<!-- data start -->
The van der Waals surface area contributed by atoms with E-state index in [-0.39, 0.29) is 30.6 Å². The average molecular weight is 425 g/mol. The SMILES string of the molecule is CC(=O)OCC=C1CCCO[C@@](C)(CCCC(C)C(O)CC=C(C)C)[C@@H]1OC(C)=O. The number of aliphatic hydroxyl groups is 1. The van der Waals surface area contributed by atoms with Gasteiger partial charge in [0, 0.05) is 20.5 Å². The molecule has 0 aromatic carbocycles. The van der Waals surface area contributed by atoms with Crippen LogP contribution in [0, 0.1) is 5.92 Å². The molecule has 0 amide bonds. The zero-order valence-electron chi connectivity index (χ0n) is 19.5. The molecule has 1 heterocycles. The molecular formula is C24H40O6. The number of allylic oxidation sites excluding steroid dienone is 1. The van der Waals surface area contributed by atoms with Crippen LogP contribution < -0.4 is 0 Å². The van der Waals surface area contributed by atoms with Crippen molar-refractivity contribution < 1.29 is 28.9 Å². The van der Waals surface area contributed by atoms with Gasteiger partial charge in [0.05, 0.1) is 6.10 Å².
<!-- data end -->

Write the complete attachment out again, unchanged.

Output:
The van der Waals surface area contributed by atoms with E-state index in [-0.39, 0.29) is 30.6 Å². The average molecular weight is 425 g/mol. The SMILES string of the molecule is CC(=O)OCC=C1CCCO[C@@](C)(CCCC(C)C(O)CC=C(C)C)[C@@H]1OC(C)=O. The number of aliphatic hydroxyl groups is 1. The van der Waals surface area contributed by atoms with Gasteiger partial charge in [0, 0.05) is 20.5 Å². The molecule has 0 aromatic carbocycles. The van der Waals surface area contributed by atoms with Crippen LogP contribution in [0, 0.1) is 5.92 Å². The molecule has 0 amide bonds. The zero-order valence-electron chi connectivity index (χ0n) is 19.5. The molecule has 1 heterocycles. The molecular formula is C24H40O6. The number of allylic oxidation sites excluding steroid dienone is 1. The van der Waals surface area contributed by atoms with Crippen LogP contribution < -0.4 is 0 Å². The van der Waals surface area contributed by atoms with Crippen molar-refractivity contribution < 1.29 is 28.9 Å². The van der Waals surface area contributed by atoms with Gasteiger partial charge in [0.05, 0.1) is 6.10 Å².